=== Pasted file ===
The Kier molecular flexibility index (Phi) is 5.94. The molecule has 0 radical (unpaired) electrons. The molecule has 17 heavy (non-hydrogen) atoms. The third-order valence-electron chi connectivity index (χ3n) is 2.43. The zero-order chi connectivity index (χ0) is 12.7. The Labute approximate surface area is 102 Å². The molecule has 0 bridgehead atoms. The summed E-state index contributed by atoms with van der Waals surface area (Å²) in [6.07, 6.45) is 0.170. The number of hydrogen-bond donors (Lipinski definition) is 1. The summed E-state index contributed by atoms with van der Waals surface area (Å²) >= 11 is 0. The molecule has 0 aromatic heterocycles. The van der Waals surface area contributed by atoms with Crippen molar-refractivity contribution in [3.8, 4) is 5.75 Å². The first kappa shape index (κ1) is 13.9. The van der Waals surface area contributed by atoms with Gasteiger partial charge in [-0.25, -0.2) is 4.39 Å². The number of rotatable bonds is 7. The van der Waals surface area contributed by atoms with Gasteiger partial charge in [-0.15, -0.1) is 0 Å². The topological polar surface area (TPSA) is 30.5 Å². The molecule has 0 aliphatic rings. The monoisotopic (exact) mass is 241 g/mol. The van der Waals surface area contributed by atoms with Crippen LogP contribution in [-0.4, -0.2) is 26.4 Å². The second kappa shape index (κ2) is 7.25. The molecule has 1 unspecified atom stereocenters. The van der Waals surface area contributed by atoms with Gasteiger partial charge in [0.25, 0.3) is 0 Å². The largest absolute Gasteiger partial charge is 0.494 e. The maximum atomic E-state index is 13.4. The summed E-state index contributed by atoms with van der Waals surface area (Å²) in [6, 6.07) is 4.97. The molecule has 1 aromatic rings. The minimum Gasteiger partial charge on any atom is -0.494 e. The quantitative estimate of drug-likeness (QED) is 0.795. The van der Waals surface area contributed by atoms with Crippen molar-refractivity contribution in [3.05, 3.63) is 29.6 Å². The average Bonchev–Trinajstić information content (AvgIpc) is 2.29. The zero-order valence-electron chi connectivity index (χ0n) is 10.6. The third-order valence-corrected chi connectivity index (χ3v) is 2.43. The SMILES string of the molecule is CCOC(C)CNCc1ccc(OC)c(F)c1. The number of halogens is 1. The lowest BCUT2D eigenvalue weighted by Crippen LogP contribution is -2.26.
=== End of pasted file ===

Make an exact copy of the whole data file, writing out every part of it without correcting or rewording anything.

The Kier molecular flexibility index (Phi) is 5.94. The molecule has 0 radical (unpaired) electrons. The molecule has 17 heavy (non-hydrogen) atoms. The third-order valence-electron chi connectivity index (χ3n) is 2.43. The zero-order chi connectivity index (χ0) is 12.7. The Labute approximate surface area is 102 Å². The molecule has 0 bridgehead atoms. The summed E-state index contributed by atoms with van der Waals surface area (Å²) in [6.07, 6.45) is 0.170. The number of hydrogen-bond donors (Lipinski definition) is 1. The summed E-state index contributed by atoms with van der Waals surface area (Å²) >= 11 is 0. The molecule has 0 aromatic heterocycles. The van der Waals surface area contributed by atoms with Crippen molar-refractivity contribution in [3.8, 4) is 5.75 Å². The first kappa shape index (κ1) is 13.9. The van der Waals surface area contributed by atoms with Gasteiger partial charge in [-0.25, -0.2) is 4.39 Å². The number of rotatable bonds is 7. The van der Waals surface area contributed by atoms with Gasteiger partial charge in [-0.15, -0.1) is 0 Å². The topological polar surface area (TPSA) is 30.5 Å². The molecule has 0 aliphatic rings. The monoisotopic (exact) mass is 241 g/mol. The van der Waals surface area contributed by atoms with Crippen LogP contribution in [-0.4, -0.2) is 26.4 Å². The second kappa shape index (κ2) is 7.25. The molecule has 1 unspecified atom stereocenters. The van der Waals surface area contributed by atoms with Gasteiger partial charge in [0.25, 0.3) is 0 Å². The largest absolute Gasteiger partial charge is 0.494 e. The maximum atomic E-state index is 13.4. The summed E-state index contributed by atoms with van der Waals surface area (Å²) in [6, 6.07) is 4.97. The molecule has 1 aromatic rings. The minimum Gasteiger partial charge on any atom is -0.494 e. The quantitative estimate of drug-likeness (QED) is 0.795. The van der Waals surface area contributed by atoms with Crippen molar-refractivity contribution in [3.05, 3.63) is 29.6 Å². The average Bonchev–Trinajstić information content (AvgIpc) is 2.29. The zero-order valence-electron chi connectivity index (χ0n) is 10.6. The third-order valence-corrected chi connectivity index (χ3v) is 2.43. The SMILES string of the molecule is CCOC(C)CNCc1ccc(OC)c(F)c1. The number of halogens is 1. The lowest BCUT2D eigenvalue weighted by Crippen LogP contribution is -2.26.